Congressman wants tunnel built in Hartford to ease traffic on I-84, I-91


A giant project proposed on Monday would impact millions of drivers in Connecticut.

Congressman John Larson wants to build a massive tunnel going eastbound through Hartford to improve traffic at the I-84 and I-91 interchange.

"Without vision there is no victory," Larson said.

It would be a two-lane tunnel that could cost an estimated $10 billion.

Legislators said they feel a proposal like this would be a game changer for Hartford, and while it would certainly be expensive and take years to accomplish, they said it could transform Hartford into a world class destination city.

A tunnel going eastbound would run through Hartford and exit out near the Roberts Street exit in East Hartford.

Going westbound, drivers would enter the tunnel near Roberts Street and drive underneath the Connecticut River, exiting out near Flatbush Avenue on I-84.

Another tunnel would run north and south in place of where 1-91 runs along the Connecticut River.

By taking out the highway, it allows walking access to the water, opening up all kinds of all riverfront expansion. Representative Tony Guerrera, who is a co-chair of the state Transportation Committee, said this is just what the state needs.

"You look and what do you see. Highways crossing between you and the river. No more of that, right to the river, restaurants, bars, lined up boat slips coming in. The amount of business that would want to relocate, people graduating from college would want to stay in Connecticut,” Guerrera said.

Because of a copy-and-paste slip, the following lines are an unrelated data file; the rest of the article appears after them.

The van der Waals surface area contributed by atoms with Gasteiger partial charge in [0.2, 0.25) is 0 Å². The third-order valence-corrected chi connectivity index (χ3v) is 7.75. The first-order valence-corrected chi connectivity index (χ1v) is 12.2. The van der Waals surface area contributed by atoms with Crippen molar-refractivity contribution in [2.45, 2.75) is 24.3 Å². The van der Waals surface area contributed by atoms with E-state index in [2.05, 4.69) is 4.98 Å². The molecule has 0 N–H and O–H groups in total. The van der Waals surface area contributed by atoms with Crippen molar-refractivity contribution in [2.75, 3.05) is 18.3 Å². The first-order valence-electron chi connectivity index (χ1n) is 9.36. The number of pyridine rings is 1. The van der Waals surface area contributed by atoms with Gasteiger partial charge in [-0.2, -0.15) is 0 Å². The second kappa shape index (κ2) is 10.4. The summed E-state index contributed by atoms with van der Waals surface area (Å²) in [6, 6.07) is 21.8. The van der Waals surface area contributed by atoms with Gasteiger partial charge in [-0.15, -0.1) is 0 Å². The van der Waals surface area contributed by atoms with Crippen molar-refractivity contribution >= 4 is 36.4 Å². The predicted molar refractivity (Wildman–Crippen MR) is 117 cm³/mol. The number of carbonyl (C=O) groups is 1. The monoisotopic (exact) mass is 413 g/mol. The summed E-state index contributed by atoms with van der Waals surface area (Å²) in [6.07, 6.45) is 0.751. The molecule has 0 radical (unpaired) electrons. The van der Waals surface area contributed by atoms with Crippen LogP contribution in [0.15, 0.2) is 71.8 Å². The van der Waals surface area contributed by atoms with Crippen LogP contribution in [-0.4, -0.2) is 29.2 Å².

For people who live in Hartford, some can barely hold back their excitement about a revamped city.

"When I heard about it, I was salivating because I was so excited. I live in the downtown here and I've always said the waterfront is underutilized. Why can't they bury that highway or do something and open up that whole riverfront,” said Roberto Tollis, of Hartford.

Although some express fears of it being the next big dig, referring to a massive project in Massachusetts that took 15 years to build and went 5 times over budget, Larson argues, even so, look at what that did for Boston.

Of course this is just in the early proposal stage, it would like require, tolls, federal money and could be years before it is even started and years to complete it, but if it eventually goes through, it could change the landscape of Hartford for generations to come.

Copyright 2016 WFSB (Meredith Corporation). All rights reserved.


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